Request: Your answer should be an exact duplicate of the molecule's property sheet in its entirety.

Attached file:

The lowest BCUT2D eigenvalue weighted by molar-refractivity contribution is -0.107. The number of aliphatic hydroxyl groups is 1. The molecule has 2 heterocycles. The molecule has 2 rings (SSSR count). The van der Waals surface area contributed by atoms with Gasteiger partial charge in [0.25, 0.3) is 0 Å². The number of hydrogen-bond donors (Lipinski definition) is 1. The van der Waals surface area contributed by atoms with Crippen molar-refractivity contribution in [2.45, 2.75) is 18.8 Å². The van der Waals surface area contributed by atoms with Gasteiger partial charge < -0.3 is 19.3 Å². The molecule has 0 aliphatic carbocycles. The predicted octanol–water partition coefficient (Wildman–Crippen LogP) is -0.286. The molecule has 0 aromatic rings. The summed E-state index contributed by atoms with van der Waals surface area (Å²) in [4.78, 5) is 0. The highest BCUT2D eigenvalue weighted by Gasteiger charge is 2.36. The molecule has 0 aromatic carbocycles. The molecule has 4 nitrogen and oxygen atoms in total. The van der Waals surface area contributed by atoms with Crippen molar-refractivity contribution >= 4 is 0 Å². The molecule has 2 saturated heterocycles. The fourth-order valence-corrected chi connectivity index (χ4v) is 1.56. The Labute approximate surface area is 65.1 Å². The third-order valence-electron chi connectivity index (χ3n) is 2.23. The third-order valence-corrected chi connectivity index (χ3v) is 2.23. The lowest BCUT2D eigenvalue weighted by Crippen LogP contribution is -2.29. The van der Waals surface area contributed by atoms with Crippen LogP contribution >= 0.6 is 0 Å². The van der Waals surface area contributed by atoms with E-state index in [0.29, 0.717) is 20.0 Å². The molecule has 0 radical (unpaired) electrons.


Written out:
The lowest BCUT2D eigenvalue weighted by molar-refractivity contribution is -0.107. The number of aliphatic hydroxyl groups is 1. The molecule has 2 heterocycles. The molecule has 2 rings (SSSR count). The van der Waals surface area contributed by atoms with Gasteiger partial charge in [0.25, 0.3) is 0 Å². The number of hydrogen-bond donors (Lipinski definition) is 1. The van der Waals surface area contributed by atoms with Crippen molar-refractivity contribution in [2.45, 2.75) is 18.8 Å². The van der Waals surface area contributed by atoms with Gasteiger partial charge < -0.3 is 19.3 Å². The molecule has 0 aliphatic carbocycles. The predicted octanol–water partition coefficient (Wildman–Crippen LogP) is -0.286. The molecule has 0 aromatic rings. The summed E-state index contributed by atoms with van der Waals surface area (Å²) in [4.78, 5) is 0. The highest BCUT2D eigenvalue weighted by Gasteiger charge is 2.36. The molecule has 0 aromatic carbocycles. The molecule has 4 nitrogen and oxygen atoms in total. The van der Waals surface area contributed by atoms with Crippen molar-refractivity contribution >= 4 is 0 Å². The molecule has 2 saturated heterocycles. The fourth-order valence-corrected chi connectivity index (χ4v) is 1.56. The Labute approximate surface area is 65.1 Å². The third-order valence-electron chi connectivity index (χ3n) is 2.23. The third-order valence-corrected chi connectivity index (χ3v) is 2.23. The lowest BCUT2D eigenvalue weighted by Crippen LogP contribution is -2.29. The van der Waals surface area contributed by atoms with Crippen LogP contribution >= 0.6 is 0 Å². The van der Waals surface area contributed by atoms with E-state index in [0.29, 0.717) is 20.0 Å². The molecule has 0 radical (unpaired) electrons.